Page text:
Programme in Detail

 

Sunday 1 September

0930-1800 Registration
1000-1730 Short Course 1: Design of Superconducting magnets for particle accelerators and detectors
Dr Paolo Ferracin, CERN, Switzerland; Prof Herman Ten Kate, University of Twente, Netherlands
  This course covers the design of superconducting magnets for particle accelerators and detectors. The lectures are intended for physicists and engineers working in the areas of magnet technology and applied superconductivity, and interested in basic principles, physical parameters, analytical and numerical tools used for superconducting magnet design. For each of the applications considered, the courses will start by presenting the properties and characteristics of superconducting strands and cables. The main concepts related to magnetic design and coil lay-outs will be then outlined. In addition, the lectures will deal with the mechanics and fabrication techniques of a superconducting magnet, focusing in particular on coils and the structural components aimed at containing the electro-magnetic forces and managing the stresses. Finally, a description of the different systems devoted to cool and protect a magnet after a quench will be provided.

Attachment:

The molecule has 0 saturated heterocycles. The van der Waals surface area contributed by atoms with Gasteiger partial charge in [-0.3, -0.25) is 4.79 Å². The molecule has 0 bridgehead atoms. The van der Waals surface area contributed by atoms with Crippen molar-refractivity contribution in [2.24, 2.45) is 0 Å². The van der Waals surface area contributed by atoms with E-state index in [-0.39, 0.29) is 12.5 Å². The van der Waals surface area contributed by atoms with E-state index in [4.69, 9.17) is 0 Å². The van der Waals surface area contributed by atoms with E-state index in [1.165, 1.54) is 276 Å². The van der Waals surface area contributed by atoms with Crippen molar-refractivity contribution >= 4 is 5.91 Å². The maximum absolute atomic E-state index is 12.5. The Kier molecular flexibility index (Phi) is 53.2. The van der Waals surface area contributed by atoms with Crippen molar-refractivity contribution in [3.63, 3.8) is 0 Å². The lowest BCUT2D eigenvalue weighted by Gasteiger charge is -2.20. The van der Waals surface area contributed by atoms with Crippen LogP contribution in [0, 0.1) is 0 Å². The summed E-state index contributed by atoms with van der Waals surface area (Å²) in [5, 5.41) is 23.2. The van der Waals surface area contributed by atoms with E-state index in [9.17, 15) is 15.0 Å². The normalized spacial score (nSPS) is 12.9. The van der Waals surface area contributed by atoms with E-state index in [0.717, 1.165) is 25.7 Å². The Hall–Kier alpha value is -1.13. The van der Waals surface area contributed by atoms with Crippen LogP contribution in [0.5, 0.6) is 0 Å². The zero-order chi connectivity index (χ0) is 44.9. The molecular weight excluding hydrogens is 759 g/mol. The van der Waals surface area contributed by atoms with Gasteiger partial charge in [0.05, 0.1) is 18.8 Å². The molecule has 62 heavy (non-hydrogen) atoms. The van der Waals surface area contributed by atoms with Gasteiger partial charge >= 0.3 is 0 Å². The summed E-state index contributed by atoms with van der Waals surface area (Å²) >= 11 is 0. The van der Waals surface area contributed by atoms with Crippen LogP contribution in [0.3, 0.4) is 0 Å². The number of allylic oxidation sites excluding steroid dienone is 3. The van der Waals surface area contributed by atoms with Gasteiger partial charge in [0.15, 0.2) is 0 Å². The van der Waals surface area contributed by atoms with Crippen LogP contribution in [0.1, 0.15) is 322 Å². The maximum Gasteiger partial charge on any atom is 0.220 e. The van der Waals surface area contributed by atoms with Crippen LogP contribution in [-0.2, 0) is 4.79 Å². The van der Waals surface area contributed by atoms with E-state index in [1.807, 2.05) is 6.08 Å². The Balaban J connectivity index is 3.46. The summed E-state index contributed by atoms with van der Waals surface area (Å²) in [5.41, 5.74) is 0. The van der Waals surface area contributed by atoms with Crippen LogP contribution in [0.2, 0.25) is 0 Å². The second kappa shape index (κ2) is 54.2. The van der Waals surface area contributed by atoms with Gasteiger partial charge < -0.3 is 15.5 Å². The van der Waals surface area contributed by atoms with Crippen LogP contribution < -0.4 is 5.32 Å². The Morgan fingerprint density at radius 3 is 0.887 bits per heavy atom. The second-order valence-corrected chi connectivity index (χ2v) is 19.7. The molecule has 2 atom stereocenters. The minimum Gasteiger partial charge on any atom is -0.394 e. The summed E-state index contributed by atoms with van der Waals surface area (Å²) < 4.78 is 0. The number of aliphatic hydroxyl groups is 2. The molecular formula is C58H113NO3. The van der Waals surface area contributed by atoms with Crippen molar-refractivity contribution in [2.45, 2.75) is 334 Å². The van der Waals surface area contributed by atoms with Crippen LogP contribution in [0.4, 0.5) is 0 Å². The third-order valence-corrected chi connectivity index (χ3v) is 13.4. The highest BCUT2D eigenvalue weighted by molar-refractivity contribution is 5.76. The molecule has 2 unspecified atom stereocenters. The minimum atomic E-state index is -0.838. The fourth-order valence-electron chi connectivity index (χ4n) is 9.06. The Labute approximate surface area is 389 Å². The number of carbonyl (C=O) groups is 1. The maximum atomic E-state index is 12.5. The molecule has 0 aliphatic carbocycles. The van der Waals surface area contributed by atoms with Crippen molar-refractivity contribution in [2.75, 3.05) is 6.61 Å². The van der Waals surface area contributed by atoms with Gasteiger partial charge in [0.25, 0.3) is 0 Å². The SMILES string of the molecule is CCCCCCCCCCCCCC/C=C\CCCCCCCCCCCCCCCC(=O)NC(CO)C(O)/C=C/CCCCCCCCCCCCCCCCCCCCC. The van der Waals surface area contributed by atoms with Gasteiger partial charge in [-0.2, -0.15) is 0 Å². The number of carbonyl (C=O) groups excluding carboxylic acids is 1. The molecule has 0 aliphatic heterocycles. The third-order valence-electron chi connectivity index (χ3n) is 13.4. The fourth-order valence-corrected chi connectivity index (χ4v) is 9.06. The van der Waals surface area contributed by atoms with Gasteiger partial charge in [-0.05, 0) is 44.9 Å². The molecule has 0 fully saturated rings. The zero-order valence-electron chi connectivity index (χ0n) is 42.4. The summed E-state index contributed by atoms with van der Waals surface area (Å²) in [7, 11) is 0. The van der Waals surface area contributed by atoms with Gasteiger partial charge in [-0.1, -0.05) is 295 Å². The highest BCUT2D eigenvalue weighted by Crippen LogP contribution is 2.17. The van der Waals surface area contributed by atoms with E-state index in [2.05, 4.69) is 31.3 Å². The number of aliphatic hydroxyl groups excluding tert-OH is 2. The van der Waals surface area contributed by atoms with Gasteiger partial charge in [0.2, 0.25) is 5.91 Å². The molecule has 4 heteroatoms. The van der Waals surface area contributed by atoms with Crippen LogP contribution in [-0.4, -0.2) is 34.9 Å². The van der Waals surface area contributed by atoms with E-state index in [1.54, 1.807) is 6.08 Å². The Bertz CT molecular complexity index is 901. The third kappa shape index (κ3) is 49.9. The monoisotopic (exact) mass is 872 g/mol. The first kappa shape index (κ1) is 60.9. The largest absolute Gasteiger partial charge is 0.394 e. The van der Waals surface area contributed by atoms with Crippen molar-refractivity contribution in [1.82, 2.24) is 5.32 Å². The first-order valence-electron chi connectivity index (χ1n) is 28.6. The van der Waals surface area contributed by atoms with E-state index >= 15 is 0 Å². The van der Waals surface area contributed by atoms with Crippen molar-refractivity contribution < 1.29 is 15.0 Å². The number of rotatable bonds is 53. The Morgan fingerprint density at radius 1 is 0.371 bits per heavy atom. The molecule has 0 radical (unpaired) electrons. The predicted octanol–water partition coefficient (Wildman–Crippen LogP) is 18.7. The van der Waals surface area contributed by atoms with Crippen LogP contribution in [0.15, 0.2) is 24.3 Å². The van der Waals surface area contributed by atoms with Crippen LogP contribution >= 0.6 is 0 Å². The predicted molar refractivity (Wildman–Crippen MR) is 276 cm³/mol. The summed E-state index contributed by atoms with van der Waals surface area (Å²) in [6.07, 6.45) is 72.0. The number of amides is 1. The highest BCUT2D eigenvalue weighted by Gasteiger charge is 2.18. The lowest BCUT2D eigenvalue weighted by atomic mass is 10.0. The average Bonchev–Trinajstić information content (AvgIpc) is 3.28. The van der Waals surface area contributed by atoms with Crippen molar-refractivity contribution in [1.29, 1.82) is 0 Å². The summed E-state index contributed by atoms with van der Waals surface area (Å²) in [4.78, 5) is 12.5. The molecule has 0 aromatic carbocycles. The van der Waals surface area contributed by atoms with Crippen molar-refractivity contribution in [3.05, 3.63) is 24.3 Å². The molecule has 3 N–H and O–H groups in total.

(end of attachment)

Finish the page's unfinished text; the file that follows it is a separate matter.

1000-1730 Course 2: Superconducting Power Devices
Dr Mark Ainslie, University of Cambridge, UK; Prof Antonio Morandi, University of Bologna, Italy; Prof Mathias Noe, Karlsruhe Institute of Technology (KIT), Germany
  Many power system applications are under development using superconducting materials. Novel designs have been proposed to take advantage of the unique properties of superconducting materials and to achieve new functionalities and higher performance standards compared to conventional power devices. The short course on Superconducting Power System Applications will cover Superconducting Fault Current Limiters, Superconducting Transformers, Superconducting Rotating Machinery, Superconducting Cables and Superconducting Magnetic Energy Storage. The course will cover the fundamentals of each application and describe, using case studies, some specific design considerations and demonstrator devices. The course will also summarize some of the future directions and research needs for advancing Superconducting Power System Applications.
1000-1300 Course 3: Superconducting Electronics and Quantum Computation